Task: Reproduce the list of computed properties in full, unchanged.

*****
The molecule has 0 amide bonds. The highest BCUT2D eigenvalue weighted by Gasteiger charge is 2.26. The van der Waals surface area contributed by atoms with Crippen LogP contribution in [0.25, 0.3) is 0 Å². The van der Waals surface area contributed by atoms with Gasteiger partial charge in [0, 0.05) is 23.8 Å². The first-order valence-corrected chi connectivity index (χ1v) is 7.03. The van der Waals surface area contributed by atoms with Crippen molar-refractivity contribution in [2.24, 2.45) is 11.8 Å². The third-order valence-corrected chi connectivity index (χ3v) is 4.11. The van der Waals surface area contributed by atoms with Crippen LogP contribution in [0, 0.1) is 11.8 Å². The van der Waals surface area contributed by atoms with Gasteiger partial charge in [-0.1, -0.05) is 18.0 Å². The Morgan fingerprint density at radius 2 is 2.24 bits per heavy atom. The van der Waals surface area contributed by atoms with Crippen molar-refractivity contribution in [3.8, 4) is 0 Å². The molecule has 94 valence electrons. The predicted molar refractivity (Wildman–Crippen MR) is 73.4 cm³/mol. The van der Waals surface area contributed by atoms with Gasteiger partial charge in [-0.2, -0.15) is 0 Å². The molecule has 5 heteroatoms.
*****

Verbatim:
The molecule has 0 amide bonds. The highest BCUT2D eigenvalue weighted by Gasteiger charge is 2.26. The van der Waals surface area contributed by atoms with Crippen LogP contribution in [0.25, 0.3) is 0 Å². The van der Waals surface area contributed by atoms with Gasteiger partial charge in [0, 0.05) is 23.8 Å². The first-order valence-corrected chi connectivity index (χ1v) is 7.03. The van der Waals surface area contributed by atoms with Crippen molar-refractivity contribution in [2.24, 2.45) is 11.8 Å². The third-order valence-corrected chi connectivity index (χ3v) is 4.11. The van der Waals surface area contributed by atoms with Crippen LogP contribution in [0, 0.1) is 11.8 Å². The van der Waals surface area contributed by atoms with Gasteiger partial charge in [-0.1, -0.05) is 18.0 Å². The Morgan fingerprint density at radius 2 is 2.24 bits per heavy atom. The van der Waals surface area contributed by atoms with Crippen molar-refractivity contribution in [3.8, 4) is 0 Å². The molecule has 94 valence electrons. The predicted molar refractivity (Wildman–Crippen MR) is 73.4 cm³/mol. The van der Waals surface area contributed by atoms with Gasteiger partial charge in [-0.2, -0.15) is 0 Å². The molecule has 5 heteroatoms.